How to Stain Wood

How to Stain Wood

Halfway between paint and varnish is stain, which brings its own pigment to the project but allows the look of the wood to remain dominant. Stains generally include a pigment or dye suspended in water or mineral oil as a solvent. You apply it wet, the solvent dries away, and you're left with a consistent coat of color. Oil-based stains dry slowly and don't raise the grain of the wood. Water-based stains dry more quickly, don't carry odor, and clean up with soap and water—however, they likely necessitate a final sanding. If you like the color of your wood as is, skip straight to a protective finish. If you want to darken or change the look of your wood, apply stain first, and then a protective topcoat of varnish or another finish (see How to Refinish Furniture with Varnish).

Pick a Color

The color you apply isn't always the color you end up with—stains typically change hue as they dry. And because a stain's color is influenced by the underlying wood, even the samples at the store are only best guesses. If you need to match a target color, the only way to do it right is to try a stain on a scrap or an unseen corner of your piece.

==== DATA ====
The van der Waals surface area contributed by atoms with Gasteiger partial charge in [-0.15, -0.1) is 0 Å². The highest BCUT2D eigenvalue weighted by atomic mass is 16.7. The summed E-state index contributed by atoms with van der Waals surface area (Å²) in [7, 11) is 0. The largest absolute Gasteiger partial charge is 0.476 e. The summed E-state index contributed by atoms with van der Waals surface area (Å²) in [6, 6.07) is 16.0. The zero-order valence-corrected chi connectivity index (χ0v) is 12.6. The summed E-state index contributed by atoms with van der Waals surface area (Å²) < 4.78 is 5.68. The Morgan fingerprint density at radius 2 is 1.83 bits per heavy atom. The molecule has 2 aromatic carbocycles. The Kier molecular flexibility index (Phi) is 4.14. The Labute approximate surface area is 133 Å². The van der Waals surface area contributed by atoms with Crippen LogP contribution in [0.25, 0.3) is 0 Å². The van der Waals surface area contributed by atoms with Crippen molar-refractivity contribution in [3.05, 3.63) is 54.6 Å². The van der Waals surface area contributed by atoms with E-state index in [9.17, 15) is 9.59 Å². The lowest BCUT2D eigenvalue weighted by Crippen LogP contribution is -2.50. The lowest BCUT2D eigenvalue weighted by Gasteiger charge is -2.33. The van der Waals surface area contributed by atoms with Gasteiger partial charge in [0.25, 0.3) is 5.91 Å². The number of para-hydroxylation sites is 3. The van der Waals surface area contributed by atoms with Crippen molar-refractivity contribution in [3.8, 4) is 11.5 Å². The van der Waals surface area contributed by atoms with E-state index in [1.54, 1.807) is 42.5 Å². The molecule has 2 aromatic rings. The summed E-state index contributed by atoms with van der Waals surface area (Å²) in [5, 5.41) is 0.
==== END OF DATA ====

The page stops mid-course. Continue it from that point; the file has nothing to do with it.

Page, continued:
TOOLS:

• Fine sandpaper

• Sanding block

• Chemical-resistant rubber gloves

• Rags

• Old sock or disposable paintbrush

MATERIALS:

• Wood stain

1 Prepare the surface. Because stain rests in the pores of a piece, stain must be applied to bare, sanded wood. To start, unscrew any functional or decorative elements. With new wood, simply sand with fine-grit sandpaper to open the pores. With old wood, strip away any existing finish (see How to Strip Paint from Wood) and then sand.

2 Apply the stain. There are many ways to apply stain, but the best method depends on the size of the wood's pores. To ensure full saturation of the large pores of "open-grain" woods" (oak, ash, and mahogany), use an old sock wrapped around your gloved hand to work the stain into the wood, scrubbing across the grain in a swirling pattern. With closed-grain woods—like cherry, aspen, and birch—use a brush to apply stain in long, gentle strokes.

How to Stain Wood

3 Wipe the stain. The longer you leave a stain to dry before wiping, the darker the finished color. However, pools or droplets of stain left on the surface will create an uneven finish. Ideally, you would apply only as much stain as would reasonably dry to a consistent, flat color. However, wood tends to have uneven absorption, so once your piece has dried, you'll need to wipe it free of excess stain with a dry rag. Wipe in straight lines with the grain of the wood. Repeat Steps 2 and 3 for a second and even a third coat.

How to Stain Wood

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